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Abstract Detail

Genetics Section

Williams, Claire G. [1].

Can pine pollen survive dispersal through the atmospheric water cycle?

Some fraction of pine pollen, along with other primary biological aerosol particles, ascends to the upper atmosphere at altitudes of 2 to 6 km above the earth’s surface where it can be captured from the atmosphere by cloud formation then transported inside precipitation droplets which in turn descend to the earth’s surface. How this pollen interacts with cloud formation depends in part upon its taxon-specific properties. One of these properties is a demonstrated capacity to trigger ice nucleation, one of the basic processes inherent to cloud formation. Whether Pinus spp. pollen survives harsh freeze-thaw cycles typical of cloud formation is relevant to how forests ameliorate climate and, to a lesser extent, gene flow among distant populations. The question of survival was first addressed in the laboratory where pollen from six Old World and New World species were subjected to atmospheric protocols for immersion freezing. The chief findings were that (a) pollen did not rupture, (b) pollen still germinated and (c) dehydrated pollen had higher germination than water-saturated pollen. Next, survival was tallied on rain- and wind-transported pine pollen captured on North Carolina’s barrier islands in the Atlantic Ocean. Pine pollen has proved to be unusually good model for tracing biological particles through the water cycle but whether its rain-mediated dispersal contributes to gene flow is still debatable.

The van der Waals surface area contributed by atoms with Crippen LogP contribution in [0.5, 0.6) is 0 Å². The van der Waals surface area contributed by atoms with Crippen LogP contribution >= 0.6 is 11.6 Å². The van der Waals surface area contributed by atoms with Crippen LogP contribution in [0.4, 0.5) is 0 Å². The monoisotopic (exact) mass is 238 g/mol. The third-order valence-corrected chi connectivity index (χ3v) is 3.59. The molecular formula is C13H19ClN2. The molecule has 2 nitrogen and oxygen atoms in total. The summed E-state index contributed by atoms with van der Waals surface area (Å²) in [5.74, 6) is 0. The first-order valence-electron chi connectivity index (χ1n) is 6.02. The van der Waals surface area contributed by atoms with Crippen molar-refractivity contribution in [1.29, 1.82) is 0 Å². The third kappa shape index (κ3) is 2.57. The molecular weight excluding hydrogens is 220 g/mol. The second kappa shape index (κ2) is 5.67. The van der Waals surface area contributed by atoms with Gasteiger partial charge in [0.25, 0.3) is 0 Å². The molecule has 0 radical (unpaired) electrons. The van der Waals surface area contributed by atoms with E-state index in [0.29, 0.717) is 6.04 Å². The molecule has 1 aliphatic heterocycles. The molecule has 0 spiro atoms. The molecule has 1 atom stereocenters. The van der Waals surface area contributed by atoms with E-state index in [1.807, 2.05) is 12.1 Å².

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1 - 1289 North Fordham Blvd # 184, Chapel Hill, NC, 27514, USA

pollen dispersal
gene flow
cloud formation.

Presentation Type: Oral Paper:Papers for Sections
Session: 22
Location: Rapids/Grove
Date: Tuesday, July 29th, 2014
Time: 9:15 AM
Number: 22002
Abstract ID:229
Candidate for Awards:None


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